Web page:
Jun 04 2019

June Monthly Update

Covered Crop sessions at HortNZ Conference Wednesday 31 July 2019

On Wednesday 31st July TomatoesNZ have planned a varied and interesting range of presentations for covered crop growers at the Horticulture Conference, which is being held at Mystery Creek this year.   Given this unique venue, a range of speakers and hands-on demonstrations are planned.  Included in this year’s line-up are the following topics:

An innovative greenhouse spray robot with air-boost spray application technology

FTEK is a family run company that specialises in the design and manufacture of crop maintenance and harvesting equipment for the greenhouse industry.   Based in Pukekohe they work closely with their customers to develop smart solutions for grower needs.

During the conference FTEK are officially releasing their new “air-boost” spray application technology and will be demonstrating Tek-Spray; a fully autonomous greenhouse pipe-rail spray robot dedicated to precise and efficient application of pest & disease control sprays. This innovative air assisted spray technology has been adapted to boost coverage in traditionally hard to reach areas of the crop, dramatically improving results whilst reducing chemical usage and intervals of spraying.

Greenhouse monitoring from BumperCrop

Adam Forbes founded BumperCrop in 2018 to help covered crop growers get the most from their plants by making precision agriculture technologies affordable and easy to use. He has over 12 years of experience in product development, software and user experience, holds a Master’s Degree from Stanford University, a BSc (Hons) from Otago University and is a Fulbright Scholar.

 Adam’s vision is to make it feasible to monitor and optimise conditions perfectly for each individual plant in a greenhouse, substantially increasing productivity and reducing costs per square meter. Adam will discuss how BumperCrop is being used by New Zealand growers and how their feedback has helped to shape the solution and achieve the vision. He’ll also provide a demonstration of precision Internet of Things (IoT) technologies and mobile Apps.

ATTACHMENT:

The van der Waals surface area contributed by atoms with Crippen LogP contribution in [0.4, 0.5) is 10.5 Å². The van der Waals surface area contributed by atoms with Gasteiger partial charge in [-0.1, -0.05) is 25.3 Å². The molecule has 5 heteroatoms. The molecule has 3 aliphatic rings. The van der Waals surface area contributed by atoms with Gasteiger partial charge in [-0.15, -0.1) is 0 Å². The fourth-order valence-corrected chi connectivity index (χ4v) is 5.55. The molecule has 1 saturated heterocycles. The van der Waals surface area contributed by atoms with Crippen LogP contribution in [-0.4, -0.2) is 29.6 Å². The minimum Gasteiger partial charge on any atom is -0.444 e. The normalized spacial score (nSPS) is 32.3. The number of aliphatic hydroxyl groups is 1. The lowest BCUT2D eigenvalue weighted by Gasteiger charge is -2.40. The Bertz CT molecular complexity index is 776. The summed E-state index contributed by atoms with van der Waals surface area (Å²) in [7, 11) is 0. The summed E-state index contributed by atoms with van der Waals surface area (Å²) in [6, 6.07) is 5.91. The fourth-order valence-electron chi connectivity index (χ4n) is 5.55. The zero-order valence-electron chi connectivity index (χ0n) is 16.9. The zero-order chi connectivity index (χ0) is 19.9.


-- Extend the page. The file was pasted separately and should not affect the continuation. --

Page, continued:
Low-cost CO2 for greenhouses

Hot Lime Labs, a project which initially spun out of research by Dr Vlatko Materic at Callaghan Innovation, is a system that uses renewable sources to create low-cost CO2 for greenhouses.  A gasifier converts woodchips into “wood gas”, from which they extract clean CO2 using Hot Lime material.   Currently under trial, this innovative system is aiming to provide growers with renewable CO2 at half the cost.

Learnings from a workplace incident

Simon Watson and Lex Dillon from NZ Hothouse will be presenting on learnings from an incident they had at KPH Produce Ltd in July 2016.  They’ll talk about this and the specifics of the enforceable undertaking, and how they’ve modified their business practices from then to now to create a safer workplace.

Utilising social media

The Curious Croppers, aka Angela and Anthony Tringham, tomato growers from Clevedon, will share their journey as growers and how they’ve used social media as a platform to engage with their customers and the wider community.  The Tringham’s grow interesting and appealing tomatoes which they supply to many of New Zealand’s top chefs, along with weekly sales through the Clevedon Village Farmers Market.  Anthony also regularly engages with people interested in agroecology through his facebook group.  Angela and Anthony will share their experiences with us and what they’re learnt along the way.